|new_map||The new postmap ABA. The map will up updated to reflect this lba->postmap_aba mapping, but we log it here in case we have to recover.|
|seq||Sequence number to mark which of the 2 sections of this flog entry is valid/newest. It cycles between 01->10->11->01 (binary) under normal operation, with 00 indicating an uninitialized state.|
|lba’||alternate lba entry|
|old_map’||alternate old postmap entry|
|new_map’||alternate new postmap entry|
|seq’||alternate sequence number.|
Each of the above fields is 32-bit, making one entry 16 bytes. Flog updates are done such that for any entry being written, it:
While ‘nfree’ describes the number of concurrent IOs an arena can process concurrently, ‘nlanes’ is the number of IOs the BTT device as a whole can process.
nlanes = min(nfree, num_cpus)
A lane number is obtained at the start of any IO, and is used for indexing into all the on-disk and in-memory data structures for the duration of the IO. It is protected by a spinlock.
Consider a case where we have two threads, one doing reads and the other, writes. We can hit a condition where the writer thread grabs a free block to do a new IO, but the (slow) reader thread is still reading from it. In other words, the reader consulted a map entry, and started reading the corresponding block. A writer started writing to the same external LBA, and finished the write updating the map for that external LBA to point to its new postmap ABA. At this point the internal, postmap block that the reader is (still) reading has been inserted into the list of free blocks. If another write comes in for the same LBA, it can grab this free block, and start writing to it, causing the reader to read incorrect data. To prevent this, we introduce the RTT.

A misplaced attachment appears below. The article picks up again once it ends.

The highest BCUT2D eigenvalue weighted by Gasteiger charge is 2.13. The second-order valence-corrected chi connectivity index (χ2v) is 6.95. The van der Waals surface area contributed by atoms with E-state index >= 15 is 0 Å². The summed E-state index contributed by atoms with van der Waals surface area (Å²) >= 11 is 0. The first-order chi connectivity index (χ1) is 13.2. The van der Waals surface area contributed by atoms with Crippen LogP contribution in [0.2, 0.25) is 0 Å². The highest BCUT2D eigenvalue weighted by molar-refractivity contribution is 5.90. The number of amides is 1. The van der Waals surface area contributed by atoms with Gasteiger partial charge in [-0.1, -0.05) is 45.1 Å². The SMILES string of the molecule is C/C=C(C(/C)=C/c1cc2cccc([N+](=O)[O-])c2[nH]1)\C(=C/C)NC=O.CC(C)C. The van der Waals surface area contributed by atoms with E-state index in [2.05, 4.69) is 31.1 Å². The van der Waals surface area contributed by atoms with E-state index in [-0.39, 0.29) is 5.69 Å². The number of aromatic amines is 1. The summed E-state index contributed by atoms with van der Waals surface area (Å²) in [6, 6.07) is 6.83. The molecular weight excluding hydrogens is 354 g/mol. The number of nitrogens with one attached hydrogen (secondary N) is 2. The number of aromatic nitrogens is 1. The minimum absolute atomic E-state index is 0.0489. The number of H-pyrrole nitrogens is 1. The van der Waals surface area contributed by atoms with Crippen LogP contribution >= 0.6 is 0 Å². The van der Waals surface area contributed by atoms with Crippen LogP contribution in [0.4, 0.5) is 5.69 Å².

The RTT is a simple, per arena table with ‘nfree’ entries. Every reader inserts into rtt[lane_number], the postmap ABA it is reading, and clears it after the read is complete. Every writer thread, after grabbing a free block, checks the RTT for its presence. If the postmap free block is in the RTT, it waits till the reader clears the RTT entry, and only then starts writing to it.
Consider a case where two writer threads are writing to the same LBA. There can be a race in the following sequence of steps:
free[lane] = map[premap_aba] map[premap_aba] = postmap_aba
Both threads can update their respective free[lane] with the same old, freed postmap_aba. This has made the layout inconsistent by losing a free entry, and at the same time, duplicating another free entry for two lanes.
To solve this, we could have a single map lock (per arena) that has to be taken before performing the above sequence, but we feel that could be too contentious. Instead we use an array of (nfree) map_locks that is indexed by (premap_aba modulo nfree).
On startup, we analyze the BTT flog to create our list of free blocks. We walk through all the entries, and for each lane, of the set of two possible ‘sections’, we always look at the most recent one only (based on the sequence number). The reconstruction rules/steps are simple:
An arena would be in an error state if any of the metadata is corrupted irrecoverably, either due to a bug or a media error. The following conditions indicate an error:
If any of these error conditions are encountered, the arena is put into a read only state using a flag in the info block.
An implementation of the BTT is present in the NVM Library, that one can experiment with today!